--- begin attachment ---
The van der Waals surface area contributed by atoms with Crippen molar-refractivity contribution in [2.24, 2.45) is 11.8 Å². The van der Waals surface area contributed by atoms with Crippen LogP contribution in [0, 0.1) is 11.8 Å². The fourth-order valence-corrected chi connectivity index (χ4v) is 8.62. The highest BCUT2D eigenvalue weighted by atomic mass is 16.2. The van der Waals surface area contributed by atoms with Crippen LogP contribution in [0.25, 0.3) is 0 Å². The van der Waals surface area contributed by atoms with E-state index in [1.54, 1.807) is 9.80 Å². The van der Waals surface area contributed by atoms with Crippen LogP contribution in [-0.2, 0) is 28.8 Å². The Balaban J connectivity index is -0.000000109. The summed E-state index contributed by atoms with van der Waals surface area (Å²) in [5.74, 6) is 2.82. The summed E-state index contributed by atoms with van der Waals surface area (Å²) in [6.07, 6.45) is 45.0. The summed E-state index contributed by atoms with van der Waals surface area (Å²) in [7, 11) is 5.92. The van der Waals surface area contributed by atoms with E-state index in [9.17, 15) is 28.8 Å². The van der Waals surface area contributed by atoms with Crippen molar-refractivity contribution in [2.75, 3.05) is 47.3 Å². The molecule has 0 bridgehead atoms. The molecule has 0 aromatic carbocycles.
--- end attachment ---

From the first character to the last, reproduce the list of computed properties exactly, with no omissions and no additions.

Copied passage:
The van der Waals surface area contributed by atoms with Crippen molar-refractivity contribution in [2.24, 2.45) is 11.8 Å². The van der Waals surface area contributed by atoms with Crippen LogP contribution in [0, 0.1) is 11.8 Å². The fourth-order valence-corrected chi connectivity index (χ4v) is 8.62. The highest BCUT2D eigenvalue weighted by atomic mass is 16.2. The van der Waals surface area contributed by atoms with Crippen LogP contribution in [0.25, 0.3) is 0 Å². The van der Waals surface area contributed by atoms with E-state index in [1.54, 1.807) is 9.80 Å². The van der Waals surface area contributed by atoms with Crippen LogP contribution in [-0.2, 0) is 28.8 Å². The Balaban J connectivity index is -0.000000109. The summed E-state index contributed by atoms with van der Waals surface area (Å²) in [5.74, 6) is 2.82. The summed E-state index contributed by atoms with van der Waals surface area (Å²) in [6.07, 6.45) is 45.0. The summed E-state index contributed by atoms with van der Waals surface area (Å²) in [7, 11) is 5.92. The van der Waals surface area contributed by atoms with E-state index in [9.17, 15) is 28.8 Å². The van der Waals surface area contributed by atoms with Crippen molar-refractivity contribution in [2.75, 3.05) is 47.3 Å². The molecule has 0 bridgehead atoms. The molecule has 0 aromatic carbocycles.